• If you’re considering running a PoC or scale and deploy then you need to consider: the most promising use cases to address, secure business-led sponsorship, software and hardware solutions to select, the necessary Data Protection Impact Assessments and other privacy impacts. When running a PoC you will need to demonstrate value and understanding of the organisational capability needs that must be addressed before scaling.


  • Companies don’t have machine learning problems; they have decision-making or optimisation problems. Therefore, they aren’t seeing the value from their data science teams and need optimisation specialists.
  • These technology solutions are creating new organisational capability and operating model requirements in the business. This is particularly true around who, where and how decisions are made. In some cases, there’s a disconnect between the data science/analytics teams and business operations.


  • GDPR doesn’t need to be a barrier to adoption when it comes to AI. Each use case needs to be assessed on its own merits, as there is no single answer. Companies tend to get into difficulty when they mix and match different data intended for different purposes. This can tip them into GDPR compliance issues and special category data.
  • Successful deployments of AI and video analytics tend to be those where transparency with staff, customers and stakeholders is a guiding principle from the outset.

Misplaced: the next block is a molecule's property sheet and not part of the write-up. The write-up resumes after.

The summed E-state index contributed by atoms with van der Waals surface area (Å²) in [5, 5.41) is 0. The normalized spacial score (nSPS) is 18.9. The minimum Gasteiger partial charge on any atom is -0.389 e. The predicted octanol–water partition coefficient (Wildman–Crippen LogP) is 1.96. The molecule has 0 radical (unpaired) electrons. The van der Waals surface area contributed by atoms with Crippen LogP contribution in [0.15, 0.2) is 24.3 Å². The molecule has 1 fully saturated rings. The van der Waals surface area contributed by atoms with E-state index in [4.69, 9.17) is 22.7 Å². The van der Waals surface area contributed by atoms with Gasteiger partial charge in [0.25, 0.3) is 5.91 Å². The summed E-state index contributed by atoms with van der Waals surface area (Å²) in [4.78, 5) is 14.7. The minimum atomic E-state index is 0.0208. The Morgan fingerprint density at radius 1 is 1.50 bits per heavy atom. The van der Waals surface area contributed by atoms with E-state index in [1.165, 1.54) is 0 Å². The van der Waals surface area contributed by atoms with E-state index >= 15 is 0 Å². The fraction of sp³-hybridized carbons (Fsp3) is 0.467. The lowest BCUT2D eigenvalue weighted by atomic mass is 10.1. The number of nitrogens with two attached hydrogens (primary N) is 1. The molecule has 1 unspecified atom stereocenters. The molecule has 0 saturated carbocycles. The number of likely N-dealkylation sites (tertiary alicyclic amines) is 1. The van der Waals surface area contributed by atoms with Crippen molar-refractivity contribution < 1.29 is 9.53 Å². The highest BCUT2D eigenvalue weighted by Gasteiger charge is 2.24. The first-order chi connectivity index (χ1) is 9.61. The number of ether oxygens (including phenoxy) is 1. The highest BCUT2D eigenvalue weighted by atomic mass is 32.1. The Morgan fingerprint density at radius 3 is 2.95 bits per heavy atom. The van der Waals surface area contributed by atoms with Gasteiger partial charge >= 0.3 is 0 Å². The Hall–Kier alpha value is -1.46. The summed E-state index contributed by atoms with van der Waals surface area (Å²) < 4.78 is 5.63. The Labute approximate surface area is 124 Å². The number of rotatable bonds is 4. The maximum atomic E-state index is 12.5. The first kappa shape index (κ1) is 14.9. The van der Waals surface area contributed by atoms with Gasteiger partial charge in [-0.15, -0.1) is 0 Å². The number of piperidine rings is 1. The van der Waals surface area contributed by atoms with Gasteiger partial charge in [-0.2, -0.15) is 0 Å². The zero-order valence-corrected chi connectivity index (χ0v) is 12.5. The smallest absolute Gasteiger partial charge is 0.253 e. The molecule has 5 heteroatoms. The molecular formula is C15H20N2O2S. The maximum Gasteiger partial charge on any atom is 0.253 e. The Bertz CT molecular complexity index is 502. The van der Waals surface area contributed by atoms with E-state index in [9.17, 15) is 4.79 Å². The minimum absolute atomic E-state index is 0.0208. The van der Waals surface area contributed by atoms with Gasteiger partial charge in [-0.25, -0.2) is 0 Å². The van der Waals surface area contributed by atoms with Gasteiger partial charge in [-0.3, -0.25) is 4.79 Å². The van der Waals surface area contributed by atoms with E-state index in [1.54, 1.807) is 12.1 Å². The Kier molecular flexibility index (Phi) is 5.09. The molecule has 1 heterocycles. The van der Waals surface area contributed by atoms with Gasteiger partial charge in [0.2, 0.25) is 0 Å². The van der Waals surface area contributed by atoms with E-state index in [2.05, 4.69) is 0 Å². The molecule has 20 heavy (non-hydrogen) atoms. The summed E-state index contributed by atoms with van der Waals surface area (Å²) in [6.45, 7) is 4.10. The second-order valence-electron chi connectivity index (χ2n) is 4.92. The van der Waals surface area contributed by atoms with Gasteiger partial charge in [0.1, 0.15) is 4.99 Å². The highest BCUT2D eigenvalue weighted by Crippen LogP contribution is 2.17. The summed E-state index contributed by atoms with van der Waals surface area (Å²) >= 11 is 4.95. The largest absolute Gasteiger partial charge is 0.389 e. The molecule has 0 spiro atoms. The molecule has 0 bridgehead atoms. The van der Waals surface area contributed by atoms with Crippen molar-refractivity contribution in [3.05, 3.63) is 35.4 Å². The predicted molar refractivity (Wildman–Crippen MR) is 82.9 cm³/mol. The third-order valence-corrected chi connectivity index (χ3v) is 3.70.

• A plethora of impressive integration solutions addressing different parts of the value chain are now available.
  • They key benefits from machine learning in retail include warehousing (which can eradicate even the need for human decision-making), merchandising, reducing stock turnover times and marketing.
  • Several retailers are privately reporting ROI within six months with initial PoC trials.

We are, of course, in the early stages of this debate and there will be many more unforeseen challenges and opportunities that arise from the use of AI in retail. We look forward to staying close to, and being part of, future developments in this space.

Simon Michel

We support retailers to ensure your business model focuses on the customers that will deliver the most value and provide you with the best opportunities for growth.